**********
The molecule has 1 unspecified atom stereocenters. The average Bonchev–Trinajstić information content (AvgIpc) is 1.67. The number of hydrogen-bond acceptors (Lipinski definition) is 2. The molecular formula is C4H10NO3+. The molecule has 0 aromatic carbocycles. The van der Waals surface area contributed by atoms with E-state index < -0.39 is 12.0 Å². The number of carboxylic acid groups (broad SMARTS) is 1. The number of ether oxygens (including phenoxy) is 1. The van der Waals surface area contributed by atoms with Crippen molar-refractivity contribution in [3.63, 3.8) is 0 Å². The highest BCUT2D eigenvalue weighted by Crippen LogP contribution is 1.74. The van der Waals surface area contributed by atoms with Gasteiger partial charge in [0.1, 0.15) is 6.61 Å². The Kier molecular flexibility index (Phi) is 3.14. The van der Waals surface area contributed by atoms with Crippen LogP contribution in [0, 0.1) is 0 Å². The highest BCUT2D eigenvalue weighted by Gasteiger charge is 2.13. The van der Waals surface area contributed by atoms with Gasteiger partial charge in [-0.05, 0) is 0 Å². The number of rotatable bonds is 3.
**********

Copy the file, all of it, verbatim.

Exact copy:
The molecule has 1 unspecified atom stereocenters. The average Bonchev–Trinajstić information content (AvgIpc) is 1.67. The number of hydrogen-bond acceptors (Lipinski definition) is 2. The molecular formula is C4H10NO3+. The molecule has 0 aromatic carbocycles. The van der Waals surface area contributed by atoms with E-state index < -0.39 is 12.0 Å². The number of carboxylic acid groups (broad SMARTS) is 1. The number of ether oxygens (including phenoxy) is 1. The van der Waals surface area contributed by atoms with Crippen molar-refractivity contribution in [3.63, 3.8) is 0 Å². The highest BCUT2D eigenvalue weighted by Crippen LogP contribution is 1.74. The van der Waals surface area contributed by atoms with Gasteiger partial charge in [0.1, 0.15) is 6.61 Å². The Kier molecular flexibility index (Phi) is 3.14. The van der Waals surface area contributed by atoms with Crippen LogP contribution in [0, 0.1) is 0 Å². The highest BCUT2D eigenvalue weighted by Gasteiger charge is 2.13. The van der Waals surface area contributed by atoms with Gasteiger partial charge in [-0.05, 0) is 0 Å². The number of rotatable bonds is 3.